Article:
- In GAMCO v. Vivendi, the Second Circuit Affirms that Value Investors Can Rely on the Fraud-on-the-Market Presumption Unless Specific Facts Establish Non-Reliance
- October 13, 2016 | Author: Joel D. Rothman
- Law Firm: Mintz, Levin, Cohn, Ferris, Glovsky and Popeo, P.C. - Boston Office
- On September 27, 2016, the Second Circuit ruled against an opt-out action brought in the continuing Vivendi litigation. The recently issued opinion, however, does have positive implications for institutional investor class participants. First, the opinion confirms the availability of the fraud-on-the-market theory of reliance for institutional investors. Second, the opinion restricts the situations in which defendants may successfully rebut the presumption of reliance. Notably, however, institutions that have significant after-class purchases should be aware that such purchases could undercut their ability to rely on the fraud-on-the-market theory of reliance.
In GAMCO Investors Inc. v. Vivendi, S.A., GAMCO brought an individual action asserting Section 10(b) and Rule 10b-5 claims against Vivendi, alleging Vivendi made material misrepresentations regarding its liquidity. First, the U.S. District Court for the Southern District of New York held that Vivendi was estopped from denying any elements of GAMCO’s Section 10(b) claim other than reliance. After a bench trial on the reliance issue, the Court entered judgment for Vivendi, holding that Vivendi had successfully rebutted the fraud-on-the-market presumption of reliance.
On appeal, GAMCO argued that the district court erred in finding that because GAMCO was a value investor, GAMCO necessarily did not rely on an efficient market when purchasing securities. As the Second Circuit explained in its opinion (“Op.”), value investors make their own estimation of the value of securities and attempt to buy such securities when the market price is lower than their own valuation. For support GAMCO cited the Supreme Court’s 2014 Halliburton decision, where the Court noted that “there is no reason to suppose that . . . [value investors are] indifferent to the integrity of market prices.” Indeed, GAMCO’s process involves its own calculations of the “Private Market Value” (“PMV”) of securities and comparison to the valuation of market prices - if the difference in valuation is substantial enough, GAMCO transacts in the security. In other words, although value investors rely on the inefficiencies of the market to profit, they still rely on the theory of market efficiency when making decisions about whether to transact in securities.
The Second Circuit declined to consider whether, under the “contours of Haliburton,” defendants could rebut Basic’s presumption of reliance by simply showing that a plaintiff was a value investor. Instead the Second Circuit focused on the narrower issue of whether “Vivendi proved that GAMCO would have purchased Vivendi securities even had it known of Vivendi’s alleged fraud,” thereby rebutting the fraud-on-the-market presumption of reliance. The Second Circuit held that the district court was not clearly erroneous in finding that “on this record, that in this case, and with regard to this particular fraud,” GAMCO would have purchased the Vivendi securities regardless of whether the liquidity issue at Vivendi was public knowledge. Op. at 15-16.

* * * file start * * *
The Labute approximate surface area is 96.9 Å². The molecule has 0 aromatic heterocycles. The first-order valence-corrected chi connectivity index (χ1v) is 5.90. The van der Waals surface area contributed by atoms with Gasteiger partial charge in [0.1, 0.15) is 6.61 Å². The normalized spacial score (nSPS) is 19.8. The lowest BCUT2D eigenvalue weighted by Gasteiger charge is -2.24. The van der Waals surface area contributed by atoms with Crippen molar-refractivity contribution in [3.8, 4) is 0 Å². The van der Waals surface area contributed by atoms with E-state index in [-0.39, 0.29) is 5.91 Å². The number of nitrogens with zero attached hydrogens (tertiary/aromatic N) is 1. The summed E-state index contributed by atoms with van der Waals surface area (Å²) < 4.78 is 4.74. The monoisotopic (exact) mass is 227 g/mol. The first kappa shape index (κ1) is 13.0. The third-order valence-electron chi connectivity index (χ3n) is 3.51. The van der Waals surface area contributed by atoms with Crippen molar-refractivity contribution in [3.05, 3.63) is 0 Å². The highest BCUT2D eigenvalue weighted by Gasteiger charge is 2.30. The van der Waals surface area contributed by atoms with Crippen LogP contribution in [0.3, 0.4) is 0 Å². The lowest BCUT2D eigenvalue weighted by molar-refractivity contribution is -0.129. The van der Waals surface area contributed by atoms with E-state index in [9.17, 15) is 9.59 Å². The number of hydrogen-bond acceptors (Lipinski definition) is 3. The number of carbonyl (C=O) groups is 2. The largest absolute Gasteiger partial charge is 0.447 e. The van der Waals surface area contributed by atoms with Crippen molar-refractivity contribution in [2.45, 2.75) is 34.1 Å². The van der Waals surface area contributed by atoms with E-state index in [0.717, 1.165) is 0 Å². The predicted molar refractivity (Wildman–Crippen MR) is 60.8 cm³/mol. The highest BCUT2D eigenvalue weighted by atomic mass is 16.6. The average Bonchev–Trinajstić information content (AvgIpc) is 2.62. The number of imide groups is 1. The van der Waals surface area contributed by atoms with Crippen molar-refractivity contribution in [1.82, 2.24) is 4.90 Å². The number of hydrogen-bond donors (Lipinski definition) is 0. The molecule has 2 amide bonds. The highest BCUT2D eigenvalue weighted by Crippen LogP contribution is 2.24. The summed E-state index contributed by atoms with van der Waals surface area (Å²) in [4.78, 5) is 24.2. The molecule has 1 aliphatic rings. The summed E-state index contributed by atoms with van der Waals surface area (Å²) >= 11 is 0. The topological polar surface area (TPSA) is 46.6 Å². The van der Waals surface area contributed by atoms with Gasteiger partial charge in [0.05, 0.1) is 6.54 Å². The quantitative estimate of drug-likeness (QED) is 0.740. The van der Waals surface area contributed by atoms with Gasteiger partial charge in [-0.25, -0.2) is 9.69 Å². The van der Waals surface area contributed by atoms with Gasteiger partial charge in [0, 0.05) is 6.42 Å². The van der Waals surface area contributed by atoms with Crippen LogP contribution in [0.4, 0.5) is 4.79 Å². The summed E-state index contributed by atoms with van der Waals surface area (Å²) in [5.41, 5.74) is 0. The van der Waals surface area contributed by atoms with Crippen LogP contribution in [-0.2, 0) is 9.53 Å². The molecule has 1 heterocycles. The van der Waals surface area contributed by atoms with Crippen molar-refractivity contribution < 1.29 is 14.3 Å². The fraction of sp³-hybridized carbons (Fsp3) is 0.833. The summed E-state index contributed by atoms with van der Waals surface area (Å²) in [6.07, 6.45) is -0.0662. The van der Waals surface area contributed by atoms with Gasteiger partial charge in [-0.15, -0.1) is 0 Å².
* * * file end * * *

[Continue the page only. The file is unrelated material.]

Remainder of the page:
The Second Circuit noted that the District Court focused on three aspects of the evidence presented in concluding that GAMCO would have purchased Vivendi shares regardless of the liquidity problem.
First, the District Court pointed to the fact that “GAMCO continued to buy Vivendi securities as the full extent of Vivendi’s alleged fraud came to light,” which the Second Circuit found “specifically relevant to the narrower question whether knowledge of the liquidity problems would have affected GAMCO’s [transactions].”
Second, the District Court heard testimony from the analyst responsible for calculating the PMV of the securities in question, who testified that “the knowledge of the liquidity problems had no ‘impact [on his] PMV calculation.’ As he believed those problems constituted a ‘short-term issue . . . . [s]omething that could be solved within a year or so.’” Op. at 12. This testimony “support[ed] the district court’s conclusion that, if GAMCO had known of the liquidity problems and their concealment, GAMCO would still have believed Vivendi’s PMV to be ‘materially higher’ than the public market price,” and thus GAMCO would have likely still purchased the securities. Op. at 13. Finally, the District Court relied on testimony establishing that “GAMCO had no ironclad policy against purchasing stock it believed might be inflated by fraud, provided that other circumstances made the deal one worth pursuing.” Op. at 11.
While the Second Circuit declined to explore all the demarcations of fraud-on-the-market theory as it applies to value investors, the GAMCO decision does confirm that the theory is applicable to institutional investors. Further, the decision suggests that the fraud-on-the-market presumption is rebuttable only in those narrow circumstances akin to the facts of GAMCO: when there is specific and sufficient evidence showing that an institutional investor, had it known of a particular misrepresentation, would have believed that misrepresentation was immaterial and thus transacted in the securities in question nonetheless. However, institutional investors should be aware of the facts that allowed Vivendi to successfully rebut the presumption of reliance. Specifically, institutions that have significant after-class purchases should be aware that such purchases could undercut their ability to rely on the fraud-on-the-market theory of reliance.